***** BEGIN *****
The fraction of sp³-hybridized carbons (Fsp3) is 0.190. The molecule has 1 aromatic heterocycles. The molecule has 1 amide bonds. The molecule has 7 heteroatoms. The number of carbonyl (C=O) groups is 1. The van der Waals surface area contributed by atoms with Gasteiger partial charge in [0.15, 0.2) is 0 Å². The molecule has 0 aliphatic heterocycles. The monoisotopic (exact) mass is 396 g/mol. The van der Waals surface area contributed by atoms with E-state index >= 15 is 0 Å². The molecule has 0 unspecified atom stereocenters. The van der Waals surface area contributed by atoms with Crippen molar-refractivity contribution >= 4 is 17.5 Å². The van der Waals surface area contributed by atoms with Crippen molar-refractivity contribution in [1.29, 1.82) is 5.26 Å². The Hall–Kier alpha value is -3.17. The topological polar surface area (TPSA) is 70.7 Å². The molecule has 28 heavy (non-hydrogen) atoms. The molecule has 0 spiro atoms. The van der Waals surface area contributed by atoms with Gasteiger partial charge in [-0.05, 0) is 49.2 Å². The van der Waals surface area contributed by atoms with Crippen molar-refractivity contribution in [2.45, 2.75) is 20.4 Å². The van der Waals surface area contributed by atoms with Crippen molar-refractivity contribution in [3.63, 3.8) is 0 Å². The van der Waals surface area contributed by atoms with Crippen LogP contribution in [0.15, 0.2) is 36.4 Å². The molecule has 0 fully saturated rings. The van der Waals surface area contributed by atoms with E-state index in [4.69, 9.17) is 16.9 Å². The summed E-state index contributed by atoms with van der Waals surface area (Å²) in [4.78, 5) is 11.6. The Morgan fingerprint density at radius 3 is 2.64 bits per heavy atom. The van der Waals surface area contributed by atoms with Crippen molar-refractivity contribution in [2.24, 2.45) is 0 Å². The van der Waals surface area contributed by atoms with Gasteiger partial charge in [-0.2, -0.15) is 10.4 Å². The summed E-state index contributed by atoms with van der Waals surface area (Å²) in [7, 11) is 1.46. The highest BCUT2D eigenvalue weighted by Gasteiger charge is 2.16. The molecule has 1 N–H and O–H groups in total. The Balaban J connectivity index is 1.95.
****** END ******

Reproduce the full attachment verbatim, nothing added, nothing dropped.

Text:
The fraction of sp³-hybridized carbons (Fsp3) is 0.190. The molecule has 1 aromatic heterocycles. The molecule has 1 amide bonds. The molecule has 7 heteroatoms. The number of carbonyl (C=O) groups is 1. The van der Waals surface area contributed by atoms with Gasteiger partial charge in [0.15, 0.2) is 0 Å². The molecule has 0 aliphatic heterocycles. The monoisotopic (exact) mass is 396 g/mol. The van der Waals surface area contributed by atoms with E-state index >= 15 is 0 Å². The molecule has 0 unspecified atom stereocenters. The van der Waals surface area contributed by atoms with Crippen molar-refractivity contribution >= 4 is 17.5 Å². The van der Waals surface area contributed by atoms with Crippen molar-refractivity contribution in [1.29, 1.82) is 5.26 Å². The Hall–Kier alpha value is -3.17. The topological polar surface area (TPSA) is 70.7 Å². The molecule has 28 heavy (non-hydrogen) atoms. The molecule has 0 spiro atoms. The van der Waals surface area contributed by atoms with Gasteiger partial charge in [-0.05, 0) is 49.2 Å². The van der Waals surface area contributed by atoms with Crippen molar-refractivity contribution in [2.45, 2.75) is 20.4 Å². The van der Waals surface area contributed by atoms with Crippen molar-refractivity contribution in [3.63, 3.8) is 0 Å². The van der Waals surface area contributed by atoms with Crippen LogP contribution in [0.15, 0.2) is 36.4 Å². The molecule has 0 fully saturated rings. The van der Waals surface area contributed by atoms with E-state index in [4.69, 9.17) is 16.9 Å². The summed E-state index contributed by atoms with van der Waals surface area (Å²) in [4.78, 5) is 11.6. The Morgan fingerprint density at radius 3 is 2.64 bits per heavy atom. The van der Waals surface area contributed by atoms with Crippen molar-refractivity contribution in [2.24, 2.45) is 0 Å². The van der Waals surface area contributed by atoms with Gasteiger partial charge in [-0.2, -0.15) is 10.4 Å². The summed E-state index contributed by atoms with van der Waals surface area (Å²) in [7, 11) is 1.46. The highest BCUT2D eigenvalue weighted by Gasteiger charge is 2.16. The molecule has 1 N–H and O–H groups in total. The Balaban J connectivity index is 1.95.